Founded by Butler University track coach Herman Phillips, the Butler Relays were a prestigious American track and field competition. Phillips had won three NCAA quarter-mile championships and was a member of the 1928 U.S. Olympic 1,600 meter gold medal relay team.

Interior view of the Butler Fieldhouse. Large crowd in the stands. Some running lanes are in the middle of the field.
Butler Relays, ca. 1930s Credit: Butler University View Source

The event annually showcased 350-400 athletes representing 20-30 colleges and universities. From an attendance of 3,500, the games grew to attract over 10,000 spectators to Butler Fieldhouse (later Hinkle Fieldhouse) each March.

The college’s fraternities and sororities vied in yearly ticket sales, parade float, house decoration, and Relay Queen competitions. The University Division “Governor’s Cup” went to each year’s victor, with Indiana University (IU) claiming the inaugural trophy and the University of Notre Dame taking the final prize. The University of Michigan captured the eight intervening awards. Butler claimed the College Division “Mayor’s Trophy” between 1938 and 1941. In addition to the participation of legendary American Olympians Jesse Owens, Glenn Cunningham, Ralph Metcalfe, and IU’s Don Lash, the Butler Relays saw ten world records set or tied during the meet’s decade-long run.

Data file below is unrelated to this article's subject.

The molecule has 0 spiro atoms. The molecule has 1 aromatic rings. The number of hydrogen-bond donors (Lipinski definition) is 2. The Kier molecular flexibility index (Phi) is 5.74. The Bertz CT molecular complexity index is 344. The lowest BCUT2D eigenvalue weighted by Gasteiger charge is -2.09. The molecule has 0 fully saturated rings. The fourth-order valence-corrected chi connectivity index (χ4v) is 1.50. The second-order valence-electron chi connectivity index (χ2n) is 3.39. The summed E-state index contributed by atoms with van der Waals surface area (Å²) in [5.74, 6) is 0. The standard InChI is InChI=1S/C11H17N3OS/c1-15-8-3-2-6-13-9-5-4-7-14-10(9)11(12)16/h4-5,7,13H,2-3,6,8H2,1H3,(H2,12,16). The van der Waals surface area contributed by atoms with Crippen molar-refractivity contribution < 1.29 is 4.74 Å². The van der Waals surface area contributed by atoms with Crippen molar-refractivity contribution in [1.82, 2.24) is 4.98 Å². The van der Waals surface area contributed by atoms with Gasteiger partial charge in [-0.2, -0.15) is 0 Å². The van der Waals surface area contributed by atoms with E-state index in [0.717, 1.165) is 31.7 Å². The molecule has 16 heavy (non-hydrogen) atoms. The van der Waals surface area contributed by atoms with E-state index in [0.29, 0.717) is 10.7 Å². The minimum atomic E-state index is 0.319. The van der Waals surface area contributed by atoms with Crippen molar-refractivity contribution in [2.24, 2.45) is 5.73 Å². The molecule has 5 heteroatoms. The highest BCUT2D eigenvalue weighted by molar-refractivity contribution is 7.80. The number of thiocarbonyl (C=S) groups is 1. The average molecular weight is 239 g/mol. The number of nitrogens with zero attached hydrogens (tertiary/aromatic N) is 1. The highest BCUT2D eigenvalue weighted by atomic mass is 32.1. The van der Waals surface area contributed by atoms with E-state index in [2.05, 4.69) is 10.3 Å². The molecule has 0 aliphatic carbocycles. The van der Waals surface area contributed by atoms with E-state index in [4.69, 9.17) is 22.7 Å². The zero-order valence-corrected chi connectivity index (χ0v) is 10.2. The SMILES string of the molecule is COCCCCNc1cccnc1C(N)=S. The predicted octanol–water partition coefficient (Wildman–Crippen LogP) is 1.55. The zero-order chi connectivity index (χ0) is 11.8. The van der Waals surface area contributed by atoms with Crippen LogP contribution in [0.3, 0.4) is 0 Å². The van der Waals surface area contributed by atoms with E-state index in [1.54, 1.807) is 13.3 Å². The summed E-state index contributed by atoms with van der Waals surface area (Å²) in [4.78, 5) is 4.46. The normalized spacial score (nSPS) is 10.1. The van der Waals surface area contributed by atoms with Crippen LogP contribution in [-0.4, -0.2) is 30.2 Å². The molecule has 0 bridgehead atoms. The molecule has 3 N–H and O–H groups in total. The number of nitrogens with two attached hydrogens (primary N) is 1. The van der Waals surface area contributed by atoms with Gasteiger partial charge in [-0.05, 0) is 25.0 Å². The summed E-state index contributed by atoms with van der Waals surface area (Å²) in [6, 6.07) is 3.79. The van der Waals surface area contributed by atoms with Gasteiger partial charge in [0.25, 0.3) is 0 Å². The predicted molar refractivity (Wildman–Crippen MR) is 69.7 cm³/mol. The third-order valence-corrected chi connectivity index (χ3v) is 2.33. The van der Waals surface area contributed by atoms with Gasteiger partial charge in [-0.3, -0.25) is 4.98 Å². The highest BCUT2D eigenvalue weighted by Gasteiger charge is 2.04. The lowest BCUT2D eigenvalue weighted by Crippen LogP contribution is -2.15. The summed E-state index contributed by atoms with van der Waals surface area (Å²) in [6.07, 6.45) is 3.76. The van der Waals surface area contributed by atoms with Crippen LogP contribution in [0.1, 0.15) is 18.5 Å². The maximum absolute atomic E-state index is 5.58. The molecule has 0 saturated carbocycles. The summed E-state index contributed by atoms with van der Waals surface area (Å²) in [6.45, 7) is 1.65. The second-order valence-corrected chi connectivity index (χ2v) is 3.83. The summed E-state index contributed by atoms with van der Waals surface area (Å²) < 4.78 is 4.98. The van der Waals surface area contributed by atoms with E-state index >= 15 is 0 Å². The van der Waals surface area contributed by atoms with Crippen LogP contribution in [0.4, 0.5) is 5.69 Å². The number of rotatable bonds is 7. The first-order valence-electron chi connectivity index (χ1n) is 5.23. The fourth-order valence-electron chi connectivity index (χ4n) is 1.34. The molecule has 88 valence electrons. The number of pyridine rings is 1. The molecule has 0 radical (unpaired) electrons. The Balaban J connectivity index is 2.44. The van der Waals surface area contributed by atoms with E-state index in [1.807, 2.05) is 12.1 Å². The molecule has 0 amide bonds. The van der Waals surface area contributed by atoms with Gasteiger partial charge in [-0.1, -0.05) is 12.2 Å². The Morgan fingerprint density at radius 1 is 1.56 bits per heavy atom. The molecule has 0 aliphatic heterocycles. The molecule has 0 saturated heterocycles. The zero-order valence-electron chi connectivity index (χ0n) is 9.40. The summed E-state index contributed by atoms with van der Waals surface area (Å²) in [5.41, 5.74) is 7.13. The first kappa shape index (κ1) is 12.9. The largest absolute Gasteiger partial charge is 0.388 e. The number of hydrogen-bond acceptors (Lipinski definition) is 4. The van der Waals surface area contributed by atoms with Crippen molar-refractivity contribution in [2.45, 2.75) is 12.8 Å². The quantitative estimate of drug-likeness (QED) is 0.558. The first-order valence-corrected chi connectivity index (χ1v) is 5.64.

When Phillips became the head track and field coach at Purdue University in 1938, Lawrence Holmes directed the relays for one year. Butler alumnus and former world two-mile record holder Ray Sears staged the games from 1939 until the fieldhouse was dedicated to military use in 1942. The Butler Relays were not reinstituted after World War II because of the expense and the basketball program’s influence over fieldhouse scheduling.

Revised February 2021

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